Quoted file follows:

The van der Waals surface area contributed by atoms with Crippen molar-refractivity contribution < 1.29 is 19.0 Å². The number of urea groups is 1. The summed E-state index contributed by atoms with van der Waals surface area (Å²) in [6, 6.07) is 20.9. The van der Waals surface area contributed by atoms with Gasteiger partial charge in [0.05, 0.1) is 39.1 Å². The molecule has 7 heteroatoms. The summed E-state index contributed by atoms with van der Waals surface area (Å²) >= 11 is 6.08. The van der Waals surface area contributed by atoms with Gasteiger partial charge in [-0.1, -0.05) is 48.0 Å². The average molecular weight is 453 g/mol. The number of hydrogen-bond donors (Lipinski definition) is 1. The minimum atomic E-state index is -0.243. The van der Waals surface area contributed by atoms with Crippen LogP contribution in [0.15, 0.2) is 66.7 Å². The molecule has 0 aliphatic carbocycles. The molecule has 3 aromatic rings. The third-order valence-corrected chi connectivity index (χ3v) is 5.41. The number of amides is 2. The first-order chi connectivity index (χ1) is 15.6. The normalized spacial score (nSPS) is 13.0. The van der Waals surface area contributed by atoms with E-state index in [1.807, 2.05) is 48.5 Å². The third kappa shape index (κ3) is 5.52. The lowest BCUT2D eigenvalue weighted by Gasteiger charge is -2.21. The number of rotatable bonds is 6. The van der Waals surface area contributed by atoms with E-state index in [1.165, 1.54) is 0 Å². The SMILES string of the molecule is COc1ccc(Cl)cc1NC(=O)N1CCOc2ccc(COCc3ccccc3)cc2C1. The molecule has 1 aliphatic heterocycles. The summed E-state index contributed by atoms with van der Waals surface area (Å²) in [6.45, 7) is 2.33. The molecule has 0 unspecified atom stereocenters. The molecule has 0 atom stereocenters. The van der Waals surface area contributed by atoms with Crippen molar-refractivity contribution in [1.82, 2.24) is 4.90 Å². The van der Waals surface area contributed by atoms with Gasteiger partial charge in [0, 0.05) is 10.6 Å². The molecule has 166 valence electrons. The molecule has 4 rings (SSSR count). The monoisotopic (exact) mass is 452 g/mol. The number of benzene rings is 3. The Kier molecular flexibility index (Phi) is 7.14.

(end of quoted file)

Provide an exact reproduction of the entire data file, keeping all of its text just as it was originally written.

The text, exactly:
The van der Waals surface area contributed by atoms with Crippen molar-refractivity contribution < 1.29 is 19.0 Å². The number of urea groups is 1. The summed E-state index contributed by atoms with van der Waals surface area (Å²) in [6, 6.07) is 20.9. The van der Waals surface area contributed by atoms with Gasteiger partial charge in [0.05, 0.1) is 39.1 Å². The molecule has 7 heteroatoms. The summed E-state index contributed by atoms with van der Waals surface area (Å²) >= 11 is 6.08. The van der Waals surface area contributed by atoms with Gasteiger partial charge in [-0.1, -0.05) is 48.0 Å². The average molecular weight is 453 g/mol. The number of hydrogen-bond donors (Lipinski definition) is 1. The minimum atomic E-state index is -0.243. The van der Waals surface area contributed by atoms with Crippen LogP contribution in [0.15, 0.2) is 66.7 Å². The molecule has 0 aliphatic carbocycles. The molecule has 3 aromatic rings. The third-order valence-corrected chi connectivity index (χ3v) is 5.41. The number of amides is 2. The first-order chi connectivity index (χ1) is 15.6. The normalized spacial score (nSPS) is 13.0. The van der Waals surface area contributed by atoms with E-state index in [1.807, 2.05) is 48.5 Å². The third kappa shape index (κ3) is 5.52. The lowest BCUT2D eigenvalue weighted by Gasteiger charge is -2.21. The number of rotatable bonds is 6. The van der Waals surface area contributed by atoms with E-state index in [1.165, 1.54) is 0 Å². The SMILES string of the molecule is COc1ccc(Cl)cc1NC(=O)N1CCOc2ccc(COCc3ccccc3)cc2C1. The molecule has 1 aliphatic heterocycles. The summed E-state index contributed by atoms with van der Waals surface area (Å²) in [6.45, 7) is 2.33. The molecule has 0 unspecified atom stereocenters. The molecule has 0 atom stereocenters. The van der Waals surface area contributed by atoms with Crippen molar-refractivity contribution in [1.82, 2.24) is 4.90 Å². The van der Waals surface area contributed by atoms with Gasteiger partial charge in [0, 0.05) is 10.6 Å². The molecule has 166 valence electrons. The molecule has 4 rings (SSSR count). The monoisotopic (exact) mass is 452 g/mol. The number of benzene rings is 3. The Kier molecular flexibility index (Phi) is 7.14.